Mexico said this week it is only getting half its expected shipment this week and nothing at all for the next three weeks. Saudi Arabia and Bahrain also reported delays getting doses. Pfizer Canada spokeswoman Christina Antoniou said more countries were affected but wouldn’t say which ones.

Fortin said Pfizer has promised to deliver four million doses to Canada by the end of March and that is not going to change with the delay. With the current known delivery schedule, the company will have to ship more than 3.1 million doses over 7 1/2 weeks to meet that commitment.

Deliveries from Moderna, the other company that has a COVID-19 vaccine approved for use in Canada, are not affected. Canada has received about 176,000 doses from Moderna to date, with deliveries arriving every three weeks.

Moderna has promised two million doses by the end of March.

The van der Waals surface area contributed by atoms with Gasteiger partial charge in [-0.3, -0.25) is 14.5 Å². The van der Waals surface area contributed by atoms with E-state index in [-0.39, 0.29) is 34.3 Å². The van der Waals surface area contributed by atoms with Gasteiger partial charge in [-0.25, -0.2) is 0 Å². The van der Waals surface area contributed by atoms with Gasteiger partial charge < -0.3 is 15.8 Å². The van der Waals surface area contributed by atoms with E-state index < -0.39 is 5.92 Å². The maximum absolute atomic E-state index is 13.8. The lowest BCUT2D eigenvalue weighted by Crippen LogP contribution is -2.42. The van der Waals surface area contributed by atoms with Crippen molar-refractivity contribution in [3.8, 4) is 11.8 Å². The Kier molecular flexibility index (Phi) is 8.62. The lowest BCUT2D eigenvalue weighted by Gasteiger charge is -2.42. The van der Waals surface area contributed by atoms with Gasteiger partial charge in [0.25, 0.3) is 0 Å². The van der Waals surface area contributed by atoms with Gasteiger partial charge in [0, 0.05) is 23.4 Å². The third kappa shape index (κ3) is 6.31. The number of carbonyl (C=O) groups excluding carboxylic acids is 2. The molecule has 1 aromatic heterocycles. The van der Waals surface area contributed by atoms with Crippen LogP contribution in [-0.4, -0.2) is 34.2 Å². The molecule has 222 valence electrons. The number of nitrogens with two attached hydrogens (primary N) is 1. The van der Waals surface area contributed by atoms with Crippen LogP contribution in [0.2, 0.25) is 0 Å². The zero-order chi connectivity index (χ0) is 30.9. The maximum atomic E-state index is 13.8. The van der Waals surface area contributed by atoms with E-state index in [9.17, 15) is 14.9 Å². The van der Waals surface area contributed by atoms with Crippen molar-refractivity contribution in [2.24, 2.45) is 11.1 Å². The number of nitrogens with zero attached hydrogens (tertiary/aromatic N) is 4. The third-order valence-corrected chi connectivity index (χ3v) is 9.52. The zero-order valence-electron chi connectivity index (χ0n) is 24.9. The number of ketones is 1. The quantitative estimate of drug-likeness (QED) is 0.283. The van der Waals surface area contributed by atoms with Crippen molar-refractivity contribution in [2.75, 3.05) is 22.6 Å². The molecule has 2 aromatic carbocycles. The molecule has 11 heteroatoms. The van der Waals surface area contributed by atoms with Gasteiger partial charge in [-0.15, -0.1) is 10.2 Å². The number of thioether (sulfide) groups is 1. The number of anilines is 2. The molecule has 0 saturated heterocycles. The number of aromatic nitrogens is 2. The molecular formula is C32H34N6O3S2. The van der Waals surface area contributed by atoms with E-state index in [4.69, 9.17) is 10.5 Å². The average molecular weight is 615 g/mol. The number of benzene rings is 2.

Both vaccines require first doses and then boosters several weeks later for full effectiveness. Together Pfizer and Moderna intend to ship 20 million doses to Canada in the spring, and 46 million between July and September. With no other vaccines approved, that means Canada will get enough doses to vaccinate the entire population with two doses by the end of September.

This report by The Canadian Press was first published Jan. 21, 2021.

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Trudeau speaks to Pfizer CEO as delays to vaccine shipments get worse – CP24 Toronto's Breaking News

Published

 on


MIa Rabson, The Canadian Press


Published Thursday, January 21, 2021 4:39PM EST


Last Updated Thursday, January 21, 2021 8:00PM EST

OTTAWA – Prime Minister Justin Trudeau spoke to Pfizer CEO Albert Bourla by phone Thursday, the same day the company informed Canada delays to its shipments of COVID-19 vaccines are going to be even worse than previously thought.